After the finishing phase was completed, the surface quality of the radial impeller was evaluated, and then the produced radial impellers were ground in order to render an excellent surface finish, as can be seen in Figure 10 It is to be noted that the grinding stage does not constitute a part of the investigation regarding the optimum conditions for improving surface quality during the finishing stage, but it was necessary to be performed before using the produced part in a real pumping facility.

4.2. Evaluation of Surface Quality of the Impeller

After the machining process of the impeller is completed, it is considered important to evaluate the quality of the produced surfaces during the finishing phase. Surface roughness is measured using a Taylor Hobson Surtronic 3+ portable profilometer. In order to facilitate the measurement process, the impeller was fixed on a lathe chuck and the profilometer was positioned on the moving part of the lathe, as can be seen in Figure 11.
On each blade surface, surface measurements were repeated four times in different positions of the blades, as can be seen in Figure 12 The results are summarized in Table 4 and also presented in Figure 13.
Apart from the blades surfaces, the surface roughness on the upper surface of the blades and the lower surface of the impeller was measured at 0.2 μm. Furthermore, the surface roughness was also measured on the blade that exhibited chatter. The results are presented in Table 5 It is to be noted that, in order to avoid chattering, feed per tooth values were decreased to 20% of the initial value in the experiments presented in Table 4. The considerably increased value of surface roughness when chattering occurs in comparison with the significantly lower values achieved with more favorable conditions are consistent with the observations conducted in the stereoscope, presented in Figure 14 and Figure 15.
After the surface roughness results were obtained for all experimental conditions, statistical analysis was conducted and a regression model was derived in order to determine the correlation between process parameters and surface roughness, as well as determine the optimum process parameters. The results of the analysis of variance (ANOVA) are summarized in Table 6.
As can be seen from Table 6 that the most important parameters, which are statistically significant, are spindle speed and feed per tooth, as their p-value is below 0.05 and sum of squares is larger than that of the other factors.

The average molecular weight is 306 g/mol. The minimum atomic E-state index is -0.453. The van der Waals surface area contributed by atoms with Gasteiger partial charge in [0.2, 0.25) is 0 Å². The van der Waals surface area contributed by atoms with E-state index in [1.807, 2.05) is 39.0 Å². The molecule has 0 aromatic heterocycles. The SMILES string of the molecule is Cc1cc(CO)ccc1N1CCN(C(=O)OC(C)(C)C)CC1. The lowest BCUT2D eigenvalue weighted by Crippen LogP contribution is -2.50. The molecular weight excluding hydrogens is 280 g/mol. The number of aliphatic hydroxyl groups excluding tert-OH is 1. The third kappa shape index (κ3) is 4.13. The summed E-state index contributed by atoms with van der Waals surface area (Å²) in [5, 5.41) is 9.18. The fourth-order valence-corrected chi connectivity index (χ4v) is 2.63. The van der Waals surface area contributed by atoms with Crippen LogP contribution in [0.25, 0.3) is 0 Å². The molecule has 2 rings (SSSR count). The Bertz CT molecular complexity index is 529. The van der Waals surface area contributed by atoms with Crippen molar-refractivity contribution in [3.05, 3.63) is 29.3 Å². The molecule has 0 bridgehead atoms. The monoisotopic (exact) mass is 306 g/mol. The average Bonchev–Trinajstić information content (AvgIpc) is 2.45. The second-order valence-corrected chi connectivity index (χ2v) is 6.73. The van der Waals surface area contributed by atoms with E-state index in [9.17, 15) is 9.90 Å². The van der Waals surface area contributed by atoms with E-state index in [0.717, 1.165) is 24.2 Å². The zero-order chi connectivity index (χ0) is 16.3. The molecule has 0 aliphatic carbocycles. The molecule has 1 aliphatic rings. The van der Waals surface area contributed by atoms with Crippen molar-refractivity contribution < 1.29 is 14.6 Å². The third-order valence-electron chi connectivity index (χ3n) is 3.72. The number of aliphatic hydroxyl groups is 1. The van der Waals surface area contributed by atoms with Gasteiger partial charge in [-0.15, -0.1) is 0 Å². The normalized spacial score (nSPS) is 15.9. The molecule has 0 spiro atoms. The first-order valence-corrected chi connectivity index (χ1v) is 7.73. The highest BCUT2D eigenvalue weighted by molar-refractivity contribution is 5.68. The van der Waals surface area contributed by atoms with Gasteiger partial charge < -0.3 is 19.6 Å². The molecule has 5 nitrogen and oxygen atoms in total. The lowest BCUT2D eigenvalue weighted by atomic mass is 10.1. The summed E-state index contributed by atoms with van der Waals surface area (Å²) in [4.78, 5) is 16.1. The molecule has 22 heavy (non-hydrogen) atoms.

Afterwards, a regression model was able to be developed as follows:
R a = 0.6925 0.000021 N + 0.0015 a p + 23.18 f z 0.000001 ( N a p ) 0.000225 ( N f z ) + 1.149 ( a p f z ) + 0.00063 a p 2 129 f z 2
For the evaluation of the regression model, the coefficient of determination (R2), as well as R2-adjusted and R2-predicted, should be calculated. The R2-adjusted factor is particularly useful in cases where the regression model contains multiple inputs as its value does not increase when new variables are introduced, unless they can really contribute to the explanation of the variance of the model. The R2-predicted value can indicate the capability of the regression model to predict new data as it is calculated by removing successive observations and re-calculating the model equation. The developed model exhibited a high level of accuracy as the value of R2 was 99.74%, R2-adjusted value was 99.35%, and R2-predicted value was 98.62%.
From the main effects plot, the effect of process parameters on surface roughness during the finishing process of the blades can be determined. From Figure 16, it can be seen that, as anticipated, an increase of spindle speed results in a decrease of surface roughness, as well as the reduction of feed per tooth value. However, the axial depth of cut does not affect the surface roughness considerably. At the same time, ANOVA results indicate that the feed per tooth is a slightly more important parameter than the spindle speed, but both are significantly more important than the axial depth of cut, indicating that considerable improvement in surface roughness can be obtained by regulating these two parameters. Finally, the optimum process parameter levels are as follows: 18,000 rpm spindle speed, 4 mm axial depth of cut, and 0.0042 mm/tooth feed per tooth. These findings indicate that the use of spindle speeder for the finishing process of the radial impeller is necessary, as it enabled a considerable decrease of the surface roughness values. After the optimum parameters for the finishing stage of the blades are selected, the recommended process conditions for every phase of the manufacturing process are determined.